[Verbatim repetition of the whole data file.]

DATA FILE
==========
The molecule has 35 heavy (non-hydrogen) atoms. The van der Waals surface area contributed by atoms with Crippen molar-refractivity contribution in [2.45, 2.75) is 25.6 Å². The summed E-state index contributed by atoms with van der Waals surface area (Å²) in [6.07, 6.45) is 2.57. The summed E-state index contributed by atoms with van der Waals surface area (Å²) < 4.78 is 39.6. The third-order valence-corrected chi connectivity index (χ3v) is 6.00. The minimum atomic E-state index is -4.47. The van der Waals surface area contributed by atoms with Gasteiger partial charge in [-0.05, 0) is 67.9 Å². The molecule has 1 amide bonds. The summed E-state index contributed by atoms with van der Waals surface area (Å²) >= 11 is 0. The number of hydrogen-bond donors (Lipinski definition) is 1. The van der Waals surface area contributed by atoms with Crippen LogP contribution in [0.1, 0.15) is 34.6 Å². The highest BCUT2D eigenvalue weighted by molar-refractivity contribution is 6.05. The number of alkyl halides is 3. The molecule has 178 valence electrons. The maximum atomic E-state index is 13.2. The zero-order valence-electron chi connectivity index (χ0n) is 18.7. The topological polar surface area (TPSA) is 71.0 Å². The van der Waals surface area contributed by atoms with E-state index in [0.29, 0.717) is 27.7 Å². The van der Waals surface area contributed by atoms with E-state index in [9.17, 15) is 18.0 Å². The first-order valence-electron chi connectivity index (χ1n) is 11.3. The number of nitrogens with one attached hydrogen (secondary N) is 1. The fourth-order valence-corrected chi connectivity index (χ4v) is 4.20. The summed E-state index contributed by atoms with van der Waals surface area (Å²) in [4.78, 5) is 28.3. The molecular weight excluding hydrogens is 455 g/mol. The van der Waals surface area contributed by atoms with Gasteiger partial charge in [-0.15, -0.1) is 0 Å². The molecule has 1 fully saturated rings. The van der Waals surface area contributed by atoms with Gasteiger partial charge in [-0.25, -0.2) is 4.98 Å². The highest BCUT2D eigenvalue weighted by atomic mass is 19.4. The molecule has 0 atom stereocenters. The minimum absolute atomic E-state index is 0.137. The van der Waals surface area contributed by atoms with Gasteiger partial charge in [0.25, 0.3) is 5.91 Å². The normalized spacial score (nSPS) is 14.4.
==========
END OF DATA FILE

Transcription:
The molecule has 35 heavy (non-hydrogen) atoms. The van der Waals surface area contributed by atoms with Crippen molar-refractivity contribution in [2.45, 2.75) is 25.6 Å². The summed E-state index contributed by atoms with van der Waals surface area (Å²) in [6.07, 6.45) is 2.57. The summed E-state index contributed by atoms with van der Waals surface area (Å²) < 4.78 is 39.6. The third-order valence-corrected chi connectivity index (χ3v) is 6.00. The minimum atomic E-state index is -4.47. The van der Waals surface area contributed by atoms with Gasteiger partial charge in [-0.05, 0) is 67.9 Å². The molecule has 1 amide bonds. The summed E-state index contributed by atoms with van der Waals surface area (Å²) >= 11 is 0. The number of hydrogen-bond donors (Lipinski definition) is 1. The van der Waals surface area contributed by atoms with Crippen LogP contribution in [0.1, 0.15) is 34.6 Å². The highest BCUT2D eigenvalue weighted by molar-refractivity contribution is 6.05. The number of alkyl halides is 3. The molecule has 178 valence electrons. The maximum atomic E-state index is 13.2. The zero-order valence-electron chi connectivity index (χ0n) is 18.7. The topological polar surface area (TPSA) is 71.0 Å². The van der Waals surface area contributed by atoms with E-state index in [0.29, 0.717) is 27.7 Å². The van der Waals surface area contributed by atoms with E-state index in [9.17, 15) is 18.0 Å². The first-order valence-electron chi connectivity index (χ1n) is 11.3. The number of nitrogens with one attached hydrogen (secondary N) is 1. The fourth-order valence-corrected chi connectivity index (χ4v) is 4.20. The summed E-state index contributed by atoms with van der Waals surface area (Å²) in [4.78, 5) is 28.3. The molecular weight excluding hydrogens is 455 g/mol. The van der Waals surface area contributed by atoms with Gasteiger partial charge in [-0.15, -0.1) is 0 Å². The molecule has 1 fully saturated rings. The van der Waals surface area contributed by atoms with Gasteiger partial charge in [-0.25, -0.2) is 4.98 Å². The highest BCUT2D eigenvalue weighted by atomic mass is 19.4. The molecule has 0 atom stereocenters. The minimum absolute atomic E-state index is 0.137. The van der Waals surface area contributed by atoms with Gasteiger partial charge in [0.25, 0.3) is 5.91 Å². The normalized spacial score (nSPS) is 14.4.